When I graduated from this institution 23 years ago I thought I was going to be a sculptor. And I was, for 14 years, but I was also a critic, a journalist, a publicist, a theatre set builder, a marketing director, a retail clerk, a teacher, a curator, an editor and an arts administrator, often two or three of those at once. I didn’t plan to be the Director and CEO of an art museum, but here I am. I did plan to make a living in this business though, and again, here I am. If you stay in the art world you’re going to have similar journeys. Predictability and stability are not operative terms in most aspects of this career.

Let’s give you the benefit of the doubt and assume you’re staying. I would like to share some survival strategies with you, things all of us out here have had to learn:
  • Don’t expect things to be fair. You don’t necessarily get a turn and no one owes you anything. No one cares what you think you deserve.\
  • Work hard. You’ll only get lucky breaks if you’re working harder than everyone else. And if you aren’t working harder, you probably won’t recognize a lucky break if it comes along.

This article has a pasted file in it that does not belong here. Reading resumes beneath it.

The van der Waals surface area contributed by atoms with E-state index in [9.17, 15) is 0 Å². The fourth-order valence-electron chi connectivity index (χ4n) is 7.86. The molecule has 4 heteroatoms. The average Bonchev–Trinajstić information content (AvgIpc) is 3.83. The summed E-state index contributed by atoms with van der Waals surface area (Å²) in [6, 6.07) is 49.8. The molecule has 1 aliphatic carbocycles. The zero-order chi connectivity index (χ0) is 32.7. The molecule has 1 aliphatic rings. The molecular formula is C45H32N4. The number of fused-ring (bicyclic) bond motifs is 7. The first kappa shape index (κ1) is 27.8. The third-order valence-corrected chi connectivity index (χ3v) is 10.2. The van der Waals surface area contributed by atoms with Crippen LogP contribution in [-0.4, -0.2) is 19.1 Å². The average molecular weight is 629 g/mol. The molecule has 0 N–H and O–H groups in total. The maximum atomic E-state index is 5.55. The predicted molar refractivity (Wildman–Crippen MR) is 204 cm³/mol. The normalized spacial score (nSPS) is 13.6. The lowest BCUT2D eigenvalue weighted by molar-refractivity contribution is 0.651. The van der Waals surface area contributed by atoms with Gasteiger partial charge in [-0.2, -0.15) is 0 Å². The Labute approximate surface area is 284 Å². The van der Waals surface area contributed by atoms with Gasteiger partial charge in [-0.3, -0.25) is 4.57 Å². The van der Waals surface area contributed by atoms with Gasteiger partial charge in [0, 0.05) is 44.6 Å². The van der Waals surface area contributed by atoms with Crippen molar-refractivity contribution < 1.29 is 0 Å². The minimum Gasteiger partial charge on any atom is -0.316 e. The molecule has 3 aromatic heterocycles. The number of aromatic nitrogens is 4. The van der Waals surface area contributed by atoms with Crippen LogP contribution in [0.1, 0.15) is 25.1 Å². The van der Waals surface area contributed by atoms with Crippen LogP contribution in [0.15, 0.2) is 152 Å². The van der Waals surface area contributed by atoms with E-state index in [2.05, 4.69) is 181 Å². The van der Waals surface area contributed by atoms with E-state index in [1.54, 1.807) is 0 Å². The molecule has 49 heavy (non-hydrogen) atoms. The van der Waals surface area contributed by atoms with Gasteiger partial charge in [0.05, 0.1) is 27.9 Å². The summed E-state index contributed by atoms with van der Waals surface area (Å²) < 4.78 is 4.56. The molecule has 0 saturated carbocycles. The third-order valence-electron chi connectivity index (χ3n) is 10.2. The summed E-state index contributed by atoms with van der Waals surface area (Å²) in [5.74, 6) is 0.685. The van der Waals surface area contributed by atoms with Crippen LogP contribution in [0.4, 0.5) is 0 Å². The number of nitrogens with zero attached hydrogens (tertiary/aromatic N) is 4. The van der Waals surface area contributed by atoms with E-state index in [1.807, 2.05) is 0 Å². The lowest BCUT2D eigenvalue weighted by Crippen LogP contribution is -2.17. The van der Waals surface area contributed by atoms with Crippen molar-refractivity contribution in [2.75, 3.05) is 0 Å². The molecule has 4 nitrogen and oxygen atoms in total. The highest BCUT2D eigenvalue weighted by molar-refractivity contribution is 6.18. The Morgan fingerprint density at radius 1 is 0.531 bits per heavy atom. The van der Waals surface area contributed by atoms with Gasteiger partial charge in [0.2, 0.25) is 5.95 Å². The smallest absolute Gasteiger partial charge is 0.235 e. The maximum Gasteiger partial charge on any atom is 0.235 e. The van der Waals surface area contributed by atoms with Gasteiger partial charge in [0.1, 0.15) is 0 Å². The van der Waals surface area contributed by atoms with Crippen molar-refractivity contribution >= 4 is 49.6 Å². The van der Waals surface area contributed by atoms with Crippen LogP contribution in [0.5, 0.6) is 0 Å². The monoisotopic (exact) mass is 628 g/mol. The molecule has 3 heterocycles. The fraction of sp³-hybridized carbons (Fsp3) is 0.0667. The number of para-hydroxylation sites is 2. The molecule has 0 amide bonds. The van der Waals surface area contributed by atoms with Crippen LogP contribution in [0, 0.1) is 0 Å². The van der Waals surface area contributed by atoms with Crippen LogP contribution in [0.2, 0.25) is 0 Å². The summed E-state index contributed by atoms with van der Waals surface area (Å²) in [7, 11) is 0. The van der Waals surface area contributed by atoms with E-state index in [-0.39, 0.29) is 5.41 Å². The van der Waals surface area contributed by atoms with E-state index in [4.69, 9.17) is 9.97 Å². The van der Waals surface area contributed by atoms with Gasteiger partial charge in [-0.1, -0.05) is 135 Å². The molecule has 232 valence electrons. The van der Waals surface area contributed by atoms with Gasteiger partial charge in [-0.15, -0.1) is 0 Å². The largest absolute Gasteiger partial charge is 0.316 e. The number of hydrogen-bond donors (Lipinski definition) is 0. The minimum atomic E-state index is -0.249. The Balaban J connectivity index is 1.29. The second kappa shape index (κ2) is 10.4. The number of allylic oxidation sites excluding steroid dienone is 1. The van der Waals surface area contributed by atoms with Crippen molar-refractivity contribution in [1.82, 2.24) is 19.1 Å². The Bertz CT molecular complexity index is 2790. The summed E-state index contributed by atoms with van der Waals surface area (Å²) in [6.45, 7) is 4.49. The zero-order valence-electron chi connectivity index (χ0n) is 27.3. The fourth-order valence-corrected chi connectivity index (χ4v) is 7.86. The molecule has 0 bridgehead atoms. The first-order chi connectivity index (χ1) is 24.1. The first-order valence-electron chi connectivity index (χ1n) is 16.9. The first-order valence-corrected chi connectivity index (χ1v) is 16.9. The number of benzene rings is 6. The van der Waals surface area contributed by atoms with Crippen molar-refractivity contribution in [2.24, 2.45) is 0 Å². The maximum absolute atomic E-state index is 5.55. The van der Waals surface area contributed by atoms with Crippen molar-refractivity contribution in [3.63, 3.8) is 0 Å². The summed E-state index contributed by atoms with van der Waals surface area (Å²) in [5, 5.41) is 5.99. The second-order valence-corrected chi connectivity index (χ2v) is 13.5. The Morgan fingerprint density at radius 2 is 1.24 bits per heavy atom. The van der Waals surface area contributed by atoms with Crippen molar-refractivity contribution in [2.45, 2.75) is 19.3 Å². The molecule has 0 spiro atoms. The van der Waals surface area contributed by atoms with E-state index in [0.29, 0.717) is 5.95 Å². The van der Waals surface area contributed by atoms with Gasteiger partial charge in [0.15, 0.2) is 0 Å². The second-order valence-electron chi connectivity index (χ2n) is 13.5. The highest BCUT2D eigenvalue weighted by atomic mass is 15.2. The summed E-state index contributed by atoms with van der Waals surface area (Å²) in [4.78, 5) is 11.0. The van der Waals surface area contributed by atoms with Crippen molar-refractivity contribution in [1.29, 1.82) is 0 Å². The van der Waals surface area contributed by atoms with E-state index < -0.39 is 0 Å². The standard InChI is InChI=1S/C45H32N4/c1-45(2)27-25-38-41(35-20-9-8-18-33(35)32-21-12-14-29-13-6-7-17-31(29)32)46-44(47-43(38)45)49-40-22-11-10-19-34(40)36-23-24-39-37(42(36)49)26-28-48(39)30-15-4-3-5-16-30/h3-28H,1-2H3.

• Don’t sell yourself short. Believe that what you do and what you create is important. Value your work, and value the work of others.
  • Be realistic – you’re new at this and there are many, many people who have been doing it a lot longer than you. Listen and learn, show respect, and look at things as they are, not as how you want them to be. There is always someone better. Live with it. And strive to be that person.
  • Don’t be afraid to fail. You’re going to. A lot. That’s how you learn.
  • Try not to be a jerk – if you screw people over it will come back to haunt you. As stated, the art world is many things – all of them small.

Finally, remember to remember your friends. I introduced the painter Eric Fischl at a NSCAD graduation several years ago, and in his speech acknowledging his honourary degree he stressed the need to remember your friends. To be supportive of each other and to, as much as possible, share the success you find individually. It was good advice, and it reflects how I’ve navigated the art world since my graduation – I still have a network of friends that I went through NSCAD with – they’re among the few people who really understand me. We have supported each other for 20 plus years. None of us would have succeeded without that mutual support.